Before FRIENDLY, KAUFMAN and MARSHALL, Circuit Judges.
Appellant John Evans was tried before a jury for the crime of conspiracy to violate the federal narcotics law, 21 U.S.C. § 174. The proof adduced by the Government showed a meeting between the defendant and one Brown, a narcotics agent, which was arranged by James Taylor, an alleged co-conspirator. A sale of narcotics to Brown was consummated with the assistance of yet a third co-conspirator, one Rodriguez. The jury returned a verdict of guilty, and the defendant was sentenced to seven years imprisonment.
On appeal, defendant's sole attack on the proceedings below is directed at the instructions given by the trial judge concerning the elements of proof requisite to a conviction under the narcotics law. The judge charged:
"* * * the indictment says that they had arranged to sell an imported drug contrary to law * *. The possession of the drug sold in violation of the law carries with it * * * the presumption that it was imported in the United States in violation of the law * * *. [If] anyone is charged with conspiring to sell narcotics that was unlawfully imported, then in view of the statutory possession the law carries the presumption that it was imported contrary to law, and any person who may be in the conspiracy * * * is just as guilty as the one who had it in his hands."
We find that the trial judge committed error in instructing the jury that possession of narcotics by one of the co-conspirators creates a "presumption" that the goods were unlawfully imported, making other co-conspirators "just as guilty" as the possessor. This instruction, without more, for all practical purposes, amounted to a directed verdict in favor of the Government should the jury merely find that one of the co-conspirators had possession of the narcotics. Such was certainly a misapplication of the language in 21 U.S.C. § 174 which provides that "possession shall be deemed sufficient evidence to authorize conviction unless the defendant explains the possession to the satisfaction of the jury." This Court recently held, construing the statutory provision, that "once the Government has proved possession of what in fact was a narcotic drug, it need do no more to get to the jury, which may convict unless the defendant explains the possession to its satisfaction." United States v. Mont, 306 F.2d 412, 416 (2d Cir., 1962). In short, a finding of possession authorizes conviction, but does not compel it. It permits the jury to infer that all of the elements requisite to conviction were proved by the Government to their satisfaction. Since the jury, despite proof of possession, may find that one of those elements was lacking, it is incumbent upon the trial judge not only to explain properly the function of the statutory "authorization" but also to instruct on each and every element - unlawful importation, knowledge, and facilitation or sale - of the offense charged. Cf. United States v. Agueci, 310 F.2d 817 (2d Cir., 1962); United States v. Massiah, 307 F.2d 62 (2d Cir., 1962).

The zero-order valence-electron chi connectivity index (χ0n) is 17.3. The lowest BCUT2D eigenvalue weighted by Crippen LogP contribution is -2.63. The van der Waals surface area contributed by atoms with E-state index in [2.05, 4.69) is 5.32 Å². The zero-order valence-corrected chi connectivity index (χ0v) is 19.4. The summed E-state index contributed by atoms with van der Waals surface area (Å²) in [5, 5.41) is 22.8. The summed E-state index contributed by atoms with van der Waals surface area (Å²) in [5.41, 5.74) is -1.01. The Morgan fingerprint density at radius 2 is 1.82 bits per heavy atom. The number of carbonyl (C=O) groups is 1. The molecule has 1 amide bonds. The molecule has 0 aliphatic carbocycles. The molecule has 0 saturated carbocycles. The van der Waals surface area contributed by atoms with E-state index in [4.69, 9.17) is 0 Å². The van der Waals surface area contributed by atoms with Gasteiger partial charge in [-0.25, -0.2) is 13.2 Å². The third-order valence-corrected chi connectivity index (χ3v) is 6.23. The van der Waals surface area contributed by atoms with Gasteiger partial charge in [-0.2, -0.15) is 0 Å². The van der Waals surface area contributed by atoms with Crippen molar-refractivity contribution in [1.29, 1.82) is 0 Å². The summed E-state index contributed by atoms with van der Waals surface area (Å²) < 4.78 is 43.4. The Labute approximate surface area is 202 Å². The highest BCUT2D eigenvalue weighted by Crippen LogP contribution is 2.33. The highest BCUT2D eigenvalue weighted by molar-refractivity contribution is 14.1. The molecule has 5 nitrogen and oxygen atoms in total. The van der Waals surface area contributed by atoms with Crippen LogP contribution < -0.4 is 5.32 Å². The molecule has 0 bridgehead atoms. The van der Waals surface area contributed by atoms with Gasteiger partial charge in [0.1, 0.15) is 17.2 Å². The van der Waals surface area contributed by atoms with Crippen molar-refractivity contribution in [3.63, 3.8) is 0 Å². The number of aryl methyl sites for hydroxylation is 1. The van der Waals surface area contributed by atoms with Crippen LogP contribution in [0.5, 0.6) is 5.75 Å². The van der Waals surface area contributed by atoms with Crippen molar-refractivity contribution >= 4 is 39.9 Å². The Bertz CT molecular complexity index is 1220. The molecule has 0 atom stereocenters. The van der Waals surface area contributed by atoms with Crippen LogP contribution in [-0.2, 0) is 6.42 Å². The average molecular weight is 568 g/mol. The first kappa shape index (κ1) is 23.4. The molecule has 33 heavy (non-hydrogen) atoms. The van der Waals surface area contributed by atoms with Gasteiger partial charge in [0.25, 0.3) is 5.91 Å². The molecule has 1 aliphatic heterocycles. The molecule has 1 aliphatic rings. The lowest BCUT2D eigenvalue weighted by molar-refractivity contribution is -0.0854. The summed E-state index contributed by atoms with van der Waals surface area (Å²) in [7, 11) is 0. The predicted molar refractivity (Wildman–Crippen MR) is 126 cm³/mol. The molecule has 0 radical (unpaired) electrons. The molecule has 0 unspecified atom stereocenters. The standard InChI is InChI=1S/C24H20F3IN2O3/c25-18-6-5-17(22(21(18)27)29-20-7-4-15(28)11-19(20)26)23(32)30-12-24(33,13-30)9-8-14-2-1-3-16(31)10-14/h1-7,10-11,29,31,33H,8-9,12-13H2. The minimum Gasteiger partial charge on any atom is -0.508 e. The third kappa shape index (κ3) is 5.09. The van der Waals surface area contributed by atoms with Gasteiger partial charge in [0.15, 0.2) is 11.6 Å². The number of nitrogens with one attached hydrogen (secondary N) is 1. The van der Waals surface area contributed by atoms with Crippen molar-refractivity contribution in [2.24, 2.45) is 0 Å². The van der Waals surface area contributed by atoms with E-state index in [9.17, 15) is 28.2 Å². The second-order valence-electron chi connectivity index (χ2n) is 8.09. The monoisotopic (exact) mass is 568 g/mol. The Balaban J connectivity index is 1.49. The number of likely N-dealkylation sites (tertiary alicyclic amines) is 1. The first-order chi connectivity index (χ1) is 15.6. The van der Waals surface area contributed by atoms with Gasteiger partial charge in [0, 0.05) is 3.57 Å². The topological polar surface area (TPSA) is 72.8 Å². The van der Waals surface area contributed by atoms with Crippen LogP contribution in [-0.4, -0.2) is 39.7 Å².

We are grateful to Theodore Krieger, Esq., who, as assigned counsel, has vigorously represented appellant in the preparation and presentation of this appeal.